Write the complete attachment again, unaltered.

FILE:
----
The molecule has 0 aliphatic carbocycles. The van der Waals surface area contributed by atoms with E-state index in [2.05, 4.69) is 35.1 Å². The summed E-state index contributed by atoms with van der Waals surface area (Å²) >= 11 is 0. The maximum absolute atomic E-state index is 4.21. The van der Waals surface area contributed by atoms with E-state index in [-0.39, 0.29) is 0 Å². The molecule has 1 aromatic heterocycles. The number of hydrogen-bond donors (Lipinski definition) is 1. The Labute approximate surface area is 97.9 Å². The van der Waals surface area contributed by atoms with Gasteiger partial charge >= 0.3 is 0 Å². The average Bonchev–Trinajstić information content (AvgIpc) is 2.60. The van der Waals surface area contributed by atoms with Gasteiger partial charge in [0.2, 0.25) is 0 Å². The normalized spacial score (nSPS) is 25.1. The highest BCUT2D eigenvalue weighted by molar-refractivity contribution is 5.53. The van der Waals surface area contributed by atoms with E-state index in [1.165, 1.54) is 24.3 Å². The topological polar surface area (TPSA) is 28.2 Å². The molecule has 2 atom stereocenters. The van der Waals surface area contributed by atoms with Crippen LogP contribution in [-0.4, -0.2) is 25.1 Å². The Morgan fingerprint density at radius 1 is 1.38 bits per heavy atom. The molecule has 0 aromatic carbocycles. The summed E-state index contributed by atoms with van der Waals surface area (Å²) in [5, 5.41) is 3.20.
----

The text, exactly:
The molecule has 0 aliphatic carbocycles. The van der Waals surface area contributed by atoms with E-state index in [2.05, 4.69) is 35.1 Å². The summed E-state index contributed by atoms with van der Waals surface area (Å²) >= 11 is 0. The maximum absolute atomic E-state index is 4.21. The van der Waals surface area contributed by atoms with E-state index in [-0.39, 0.29) is 0 Å². The molecule has 1 aromatic heterocycles. The number of hydrogen-bond donors (Lipinski definition) is 1. The Labute approximate surface area is 97.9 Å². The van der Waals surface area contributed by atoms with Gasteiger partial charge >= 0.3 is 0 Å². The average Bonchev–Trinajstić information content (AvgIpc) is 2.60. The van der Waals surface area contributed by atoms with Gasteiger partial charge in [0.2, 0.25) is 0 Å². The normalized spacial score (nSPS) is 25.1. The highest BCUT2D eigenvalue weighted by molar-refractivity contribution is 5.53. The van der Waals surface area contributed by atoms with E-state index in [1.165, 1.54) is 24.3 Å². The topological polar surface area (TPSA) is 28.2 Å². The molecule has 2 atom stereocenters. The van der Waals surface area contributed by atoms with Crippen LogP contribution in [-0.4, -0.2) is 25.1 Å². The Morgan fingerprint density at radius 1 is 1.38 bits per heavy atom. The molecule has 0 aromatic carbocycles. The summed E-state index contributed by atoms with van der Waals surface area (Å²) in [5, 5.41) is 3.20.